THE Stratford Mop of 1914 appeared little changed from previous years. Wartime austerity had not yet set in and few people foresaw that the conflict would be lengthy. One of the great traditions of the fair was its roasts. No less than five oxen and seven pigs were rotating on the spits outside the pubs on the big day. The excursion trains brought their usual hundreds of revellers from Birmingham and other centres of population. None of Stratford’s conscripts had yet embarked overseas, although just five days before, a regular with the South Wales Borderers, Sgt RH Savage, had been the first Stratfordian to fall victim to the war. He had been struck by shrapnel at the Battle of the Aisne and died of his wounds in Bournbrook Military Hospital.
Four years ago Ellis Holtom, of Stratford-upon-Avon, was born with half a working heart. Later, the Herald featured his condition as a tribute to the work of Birmingham Children’s Hospital where he was treated. Now, to mark Congenital Heart Defect Week his mum, Vicki, updates his story. . .
ALL 326 local planning authorities in England, councils like Stratford-on-Avon District, need a local plan. The core strategy is a component of that local plan. It contains all the local district wide policies that need to be considered when processing planning applications. New development needs to satisfy local needs, helping to realise the hopes and ambitions of its communities and protect them from situations they fear. New homes and places to work should provide then with a healthy lifestyle, a pleasant place to live, good recreational facilities and above all the infrastructure that enhances their quality of life. The buzzword to describe this is ‘sustainable’.
THE poor are paying more than they should be for their energy, according to damning new evidence from Stratford-upon-Avon’s Citizens Advice Bureau. Prepayment meters (PPMs) are costing users in fuel poverty a “disproportionate amount” for what little gas and electricity they can afford, the bureau has found. There are around 7.2 million people on prepayment meters in the UK and several thousand in the district of Stratford. Despite Stratford’s reputation as an affluent area, the bureau is being forced to come to the aid of more and more people living in fuel poverty on an increasingly regular basis.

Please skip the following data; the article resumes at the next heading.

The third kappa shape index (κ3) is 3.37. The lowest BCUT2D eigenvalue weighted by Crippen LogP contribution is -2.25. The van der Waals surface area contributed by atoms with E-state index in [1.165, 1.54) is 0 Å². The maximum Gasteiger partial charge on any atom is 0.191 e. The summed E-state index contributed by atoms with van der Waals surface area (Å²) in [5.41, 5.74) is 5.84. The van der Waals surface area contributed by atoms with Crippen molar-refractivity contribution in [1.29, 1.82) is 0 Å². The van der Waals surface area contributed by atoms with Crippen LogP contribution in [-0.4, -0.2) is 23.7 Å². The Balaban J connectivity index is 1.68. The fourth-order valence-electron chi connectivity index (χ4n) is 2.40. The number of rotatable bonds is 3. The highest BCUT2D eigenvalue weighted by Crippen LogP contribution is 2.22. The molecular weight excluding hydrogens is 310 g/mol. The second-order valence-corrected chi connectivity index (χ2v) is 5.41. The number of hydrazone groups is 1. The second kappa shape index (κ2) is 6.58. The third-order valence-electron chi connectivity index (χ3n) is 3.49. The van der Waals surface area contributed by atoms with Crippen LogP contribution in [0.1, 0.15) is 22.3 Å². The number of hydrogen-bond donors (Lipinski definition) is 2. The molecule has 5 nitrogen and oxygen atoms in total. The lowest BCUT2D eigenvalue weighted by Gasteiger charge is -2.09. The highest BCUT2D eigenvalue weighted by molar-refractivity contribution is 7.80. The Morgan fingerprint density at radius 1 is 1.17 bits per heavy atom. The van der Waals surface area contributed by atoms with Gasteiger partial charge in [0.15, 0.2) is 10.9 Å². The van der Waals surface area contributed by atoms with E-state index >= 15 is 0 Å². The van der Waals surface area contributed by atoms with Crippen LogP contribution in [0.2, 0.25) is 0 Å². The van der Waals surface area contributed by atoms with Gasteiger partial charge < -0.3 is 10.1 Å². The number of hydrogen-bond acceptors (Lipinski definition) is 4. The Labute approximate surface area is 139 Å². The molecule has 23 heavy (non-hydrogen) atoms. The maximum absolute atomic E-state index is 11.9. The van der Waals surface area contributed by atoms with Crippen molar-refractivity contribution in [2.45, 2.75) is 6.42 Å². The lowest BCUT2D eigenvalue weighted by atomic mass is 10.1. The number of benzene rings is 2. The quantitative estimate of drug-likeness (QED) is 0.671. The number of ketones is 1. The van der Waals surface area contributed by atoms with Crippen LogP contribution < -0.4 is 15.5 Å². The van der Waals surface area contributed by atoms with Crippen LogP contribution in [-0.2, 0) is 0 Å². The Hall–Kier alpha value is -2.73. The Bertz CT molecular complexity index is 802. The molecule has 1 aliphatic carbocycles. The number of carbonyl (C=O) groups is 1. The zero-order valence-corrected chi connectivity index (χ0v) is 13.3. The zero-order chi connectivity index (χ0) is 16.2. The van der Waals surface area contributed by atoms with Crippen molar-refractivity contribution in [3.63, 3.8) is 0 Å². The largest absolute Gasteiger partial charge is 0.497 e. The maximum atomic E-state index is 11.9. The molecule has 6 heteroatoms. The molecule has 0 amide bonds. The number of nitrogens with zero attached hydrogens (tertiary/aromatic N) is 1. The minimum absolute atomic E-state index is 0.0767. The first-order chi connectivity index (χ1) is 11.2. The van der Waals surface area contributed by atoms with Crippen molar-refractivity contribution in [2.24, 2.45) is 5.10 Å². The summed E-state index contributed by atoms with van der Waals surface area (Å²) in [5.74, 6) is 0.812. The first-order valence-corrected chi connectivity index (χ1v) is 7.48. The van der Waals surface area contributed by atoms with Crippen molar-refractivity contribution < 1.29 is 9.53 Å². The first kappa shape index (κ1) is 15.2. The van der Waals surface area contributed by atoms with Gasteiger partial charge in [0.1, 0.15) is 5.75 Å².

THE Shakespeare Birthplace Trust is “very pleased” with the positive public response to its £5.25 million plans to reinvigorate New Place in Stratford-upon-Avon, the site of William Shakespeare’s last home before his death in 1616.
The trust organised informal drop-in sessions for anyone interested in the future of the site at Stratford ArtsHouse on Tuesday and Wednesday.
A further session is being held at the same venue from 11am to 2pm next Saturday.
A trust spokeswoman told the Herald: “Two-thirds of those who attended filled out feedback forms with positive suggestions which we will take on board as we develop the scheme.
“They particularly liked the subtlety of the site and the decision to maintain the treasured view of the Guild Chapel.
“People were also very pleased that the garden tradition of the site is being improved.”
Last year the trust announced plans to reinvigorate New Place and tell the “missing story” of Shakespeare’s mature years there as a writer and as a citizen of Stratford.
In January this year, it secured initial support from the Heritage Lottery Fund to progress its plans.
Julie Crawshaw, project manager at the trust, said: “We have consulted extensively with hundreds of individuals and many organisations over the past 12 months.
“In response to feedback on our initial concepts, we have worked up a fresh approach.
“There is still a lot to do but we want to update on our progress as we continue to refine our plans to secure the long-term survival of this unique site at the heart of the story of Shakespeare and Stratford.”
Key elements of the project include:
Residents of the Stratford district will continue to have free access to the gardens.
Dr Diana Owen, the director of the trust, said: “Our Shakespearean heritage is a cornerstone of the tourism sector which employs one in eight people and pumps £335 million into the local economy in Stratford district alone.
“The next chapter at New Place can only strengthen that economy and all the jobs that rely on it in future.”